Amazon case shows profound difference between DMCA safe harbor & 230 immunity

Kangaroo Mfg. Inc. v. Amazon.com Inc., No.
CV-17-01806-PHX-SPL, 2019 WL 1280945 (D. Ariz. Mar. 20, 2019)
The Amazon
Chronicles
often asks “what is Amazon?” 
An interesting question to build a law school course around might be “what
can Amazon do?”  Here, the DMCA doesn’t
let it avoid an infringement claim on a motion to dismiss or partial summary judgment,
suggesting that Eric Goldman has a point when he says the DMCA is useless in
actual litigation, whereas §230 gets rid of other claims about Amazon’s alleged
practice of merging counterfeit and legitimate listings for the same product.
Kangaroo sells emoji beach balls. On Amazon, third-party
sellers create their own listing for a product that they plan to sell,
including uploading their own images of the product, and set their own prices
for the product.
Each product is identified with a
universal product code (“UPC code”) and an Amazon Standard Identification
Number, and each product also receives its own product detail page (“PDP”). Multiple
sellers can list the same product for sale on the same PDP. However, only one
seller may be awarded the “Buy Box” on a PDP, which makes the seller’s item the
default for a customer’s purchase. When a seller signs up to sell products on
the Defendant’s website, it agrees to the terms of the Amazon Services Business
Solutions Agreement (the “BSA”) and the policies incorporated by the BSA.
Kangaroo alleged that Amazon, and third party sellers, sold
unauthorized/counterfeit products in violation of Kangaroo’s trademark and
copyright, including reselling some of the counterfeit product that it
re-purchased from Kangaroo as reimbursement for unauthorized sales.
Amazon didn’t seek summary judgment on the trademark
infringement claim or counterfeiting claim to the extent that Kangaroo alleged
that Amazon itself sold the accused products.
Copyright infringement: Amazon argued that third parties uploaded
the accused images and that it had a license to use Kangaroo’s images—the court
doesn’t address the licensing argument.  For
the DMCA, the court found genuine disputes “on when and whether the Defendant
knew of the infringing material on its website and whether the Defendant took
reasonable steps to quickly remove that content” because Kangaroo alleged that it
filed several complaints, while Amazon stated that Kangaroo “never submitted an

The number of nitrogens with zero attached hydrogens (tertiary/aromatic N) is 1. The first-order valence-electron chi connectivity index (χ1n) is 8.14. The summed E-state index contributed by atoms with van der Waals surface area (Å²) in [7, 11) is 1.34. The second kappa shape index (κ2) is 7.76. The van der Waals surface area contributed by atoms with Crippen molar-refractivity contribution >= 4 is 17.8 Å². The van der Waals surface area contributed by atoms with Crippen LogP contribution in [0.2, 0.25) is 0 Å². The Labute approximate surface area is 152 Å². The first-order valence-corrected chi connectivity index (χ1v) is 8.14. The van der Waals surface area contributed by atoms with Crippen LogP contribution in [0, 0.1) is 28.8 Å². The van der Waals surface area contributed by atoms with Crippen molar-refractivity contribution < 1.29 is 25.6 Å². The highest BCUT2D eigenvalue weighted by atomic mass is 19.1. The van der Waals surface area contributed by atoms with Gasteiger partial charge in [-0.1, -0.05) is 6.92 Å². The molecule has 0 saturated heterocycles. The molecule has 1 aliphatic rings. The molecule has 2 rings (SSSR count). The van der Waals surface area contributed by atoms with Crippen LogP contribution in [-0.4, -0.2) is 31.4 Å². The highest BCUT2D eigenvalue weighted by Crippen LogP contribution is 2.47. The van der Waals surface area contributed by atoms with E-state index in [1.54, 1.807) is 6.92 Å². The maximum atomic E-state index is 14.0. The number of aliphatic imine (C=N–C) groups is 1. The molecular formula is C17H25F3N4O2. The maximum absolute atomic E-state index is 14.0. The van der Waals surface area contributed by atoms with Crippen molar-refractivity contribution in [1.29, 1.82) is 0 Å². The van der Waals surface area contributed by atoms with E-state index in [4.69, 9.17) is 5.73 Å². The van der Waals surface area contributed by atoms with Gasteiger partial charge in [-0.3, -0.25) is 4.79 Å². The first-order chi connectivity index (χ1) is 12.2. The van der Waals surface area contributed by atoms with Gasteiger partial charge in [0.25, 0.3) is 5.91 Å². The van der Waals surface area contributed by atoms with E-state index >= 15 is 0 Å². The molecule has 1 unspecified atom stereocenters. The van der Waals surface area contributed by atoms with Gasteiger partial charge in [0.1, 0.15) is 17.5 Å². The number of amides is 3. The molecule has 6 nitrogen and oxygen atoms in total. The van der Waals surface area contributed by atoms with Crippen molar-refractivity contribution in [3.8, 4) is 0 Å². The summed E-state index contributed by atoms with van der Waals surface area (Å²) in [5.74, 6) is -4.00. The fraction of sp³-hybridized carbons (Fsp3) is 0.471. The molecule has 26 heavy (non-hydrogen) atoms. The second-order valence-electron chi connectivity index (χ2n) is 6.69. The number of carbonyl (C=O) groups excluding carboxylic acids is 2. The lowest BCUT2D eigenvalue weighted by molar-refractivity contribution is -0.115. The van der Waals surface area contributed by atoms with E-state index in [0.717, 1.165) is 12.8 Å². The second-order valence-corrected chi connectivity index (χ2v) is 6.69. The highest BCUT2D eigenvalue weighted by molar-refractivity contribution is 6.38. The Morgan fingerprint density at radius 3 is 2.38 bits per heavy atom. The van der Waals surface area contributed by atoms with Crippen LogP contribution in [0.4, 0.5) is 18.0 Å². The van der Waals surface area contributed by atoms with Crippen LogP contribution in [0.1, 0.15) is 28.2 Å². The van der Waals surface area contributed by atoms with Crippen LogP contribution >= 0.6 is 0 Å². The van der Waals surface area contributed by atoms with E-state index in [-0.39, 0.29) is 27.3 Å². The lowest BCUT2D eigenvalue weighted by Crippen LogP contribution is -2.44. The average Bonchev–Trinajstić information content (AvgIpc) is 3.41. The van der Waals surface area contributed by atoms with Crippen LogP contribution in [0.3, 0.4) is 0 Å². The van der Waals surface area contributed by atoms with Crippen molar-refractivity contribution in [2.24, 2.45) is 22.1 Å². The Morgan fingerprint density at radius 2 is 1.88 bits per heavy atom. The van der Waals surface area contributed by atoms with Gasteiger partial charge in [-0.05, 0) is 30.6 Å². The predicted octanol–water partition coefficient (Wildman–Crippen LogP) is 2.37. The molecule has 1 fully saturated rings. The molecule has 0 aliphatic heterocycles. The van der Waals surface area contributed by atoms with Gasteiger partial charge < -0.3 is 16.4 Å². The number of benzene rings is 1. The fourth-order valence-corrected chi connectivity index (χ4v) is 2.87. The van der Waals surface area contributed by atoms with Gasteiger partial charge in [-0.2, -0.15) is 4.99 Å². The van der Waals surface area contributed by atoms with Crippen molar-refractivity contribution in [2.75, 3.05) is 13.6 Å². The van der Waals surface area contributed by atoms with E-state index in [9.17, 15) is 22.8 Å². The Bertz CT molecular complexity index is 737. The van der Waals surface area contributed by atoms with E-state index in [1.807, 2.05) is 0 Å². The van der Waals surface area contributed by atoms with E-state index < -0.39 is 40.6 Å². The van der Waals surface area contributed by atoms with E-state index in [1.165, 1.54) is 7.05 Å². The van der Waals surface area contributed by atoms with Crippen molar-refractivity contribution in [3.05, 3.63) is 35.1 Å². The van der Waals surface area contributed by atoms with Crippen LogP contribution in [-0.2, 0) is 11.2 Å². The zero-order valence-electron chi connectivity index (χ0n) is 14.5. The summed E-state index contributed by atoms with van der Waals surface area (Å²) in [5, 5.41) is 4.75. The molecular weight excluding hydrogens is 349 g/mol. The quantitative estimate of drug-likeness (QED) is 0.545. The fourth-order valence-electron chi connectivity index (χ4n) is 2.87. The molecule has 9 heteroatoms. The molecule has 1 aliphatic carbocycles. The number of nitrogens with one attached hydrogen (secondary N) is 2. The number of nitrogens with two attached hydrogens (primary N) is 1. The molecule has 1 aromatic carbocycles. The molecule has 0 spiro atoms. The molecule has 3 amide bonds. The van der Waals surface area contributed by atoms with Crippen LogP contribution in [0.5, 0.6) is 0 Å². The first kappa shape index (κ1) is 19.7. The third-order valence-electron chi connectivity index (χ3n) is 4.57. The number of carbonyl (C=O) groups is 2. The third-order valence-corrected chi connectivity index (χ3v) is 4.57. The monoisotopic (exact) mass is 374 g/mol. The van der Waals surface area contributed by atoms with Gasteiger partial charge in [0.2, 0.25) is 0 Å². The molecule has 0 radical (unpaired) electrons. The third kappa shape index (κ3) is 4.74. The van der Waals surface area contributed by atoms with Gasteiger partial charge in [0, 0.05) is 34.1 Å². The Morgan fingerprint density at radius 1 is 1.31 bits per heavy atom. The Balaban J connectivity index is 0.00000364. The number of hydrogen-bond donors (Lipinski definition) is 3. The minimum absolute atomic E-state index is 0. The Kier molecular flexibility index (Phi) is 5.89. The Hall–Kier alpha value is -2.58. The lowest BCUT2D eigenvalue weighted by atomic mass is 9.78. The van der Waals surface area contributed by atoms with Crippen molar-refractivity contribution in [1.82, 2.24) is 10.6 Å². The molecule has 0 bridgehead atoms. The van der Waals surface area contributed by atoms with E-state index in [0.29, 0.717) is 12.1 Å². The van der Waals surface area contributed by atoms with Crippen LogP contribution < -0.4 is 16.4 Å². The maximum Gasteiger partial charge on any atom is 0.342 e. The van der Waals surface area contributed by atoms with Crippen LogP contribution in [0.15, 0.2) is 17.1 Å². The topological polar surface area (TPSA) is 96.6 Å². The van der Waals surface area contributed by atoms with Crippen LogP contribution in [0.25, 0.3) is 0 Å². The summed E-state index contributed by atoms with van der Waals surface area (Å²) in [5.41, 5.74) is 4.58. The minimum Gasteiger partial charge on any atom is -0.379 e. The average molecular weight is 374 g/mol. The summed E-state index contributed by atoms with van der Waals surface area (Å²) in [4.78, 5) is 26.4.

infringement report regarding the images used” for the emoji beach balls. [Can’t
both of these be true? Kangaroo complained generally, which isn’t enough, but
didn’t file a complaint about images?  This
seems like a sloppy treatment of the evidence for summary judgment; the court
is clearly annoyed that Amazon isn’t specific enough about when it’s seeking
summary judgment and when dismissal in its papers.]  Further, Amazon contended that it removed
infringing content “usually within days” of Kangaroo’s complaints, but Kangaroo
disagreed.  [I don’t understand this.  Did Kangaroo submit evidence that content
remained past “days”?  There are cases
finding that a period of days is expeditious as a matter of law.]  Amazon also allegedly continued to use the
protected images to sell counterfeit products after the notifications of
infringement.  This created disputed
issues of fact. 
Negligence: dismissed because of §230. The negligence
allegedly stemmed from Amazon’s improper merger of the UPC code assigned to Kangaroo’s
product with the code assigned to a competitor’s product. Amazon argued that
any content listed on a PDP is provided by third-party sellers, but the court
looked to Amazon’s contract, which made it clear that Amazon “had full control
over the content displayed on its websites. The Defendant’s pleadings
demonstrate that it took the responsibility of managing and cultivating the
content provided to it. Therefore, the issue is not the content that was
provided to the Defendant, but the Defendant’s alleged mismanagement of the
content through conflating UPC codes in a manner that harmed the Plaintiff.”  Nonetheless, Amazon was acting as an
interactive computer service under §230 when it took the challenged acts and
was immune.
Unjust enrichment: unavailable because of the contract
between the parties.
Unfair competition: not dismissed to the extent it was an
infringement/counterfeiting claim. But dismissed to the extent it was based on
allegations that Amazon harmed Kangaroo by earning fees related to sales made
by unauthorized competitors and counterfeiters.

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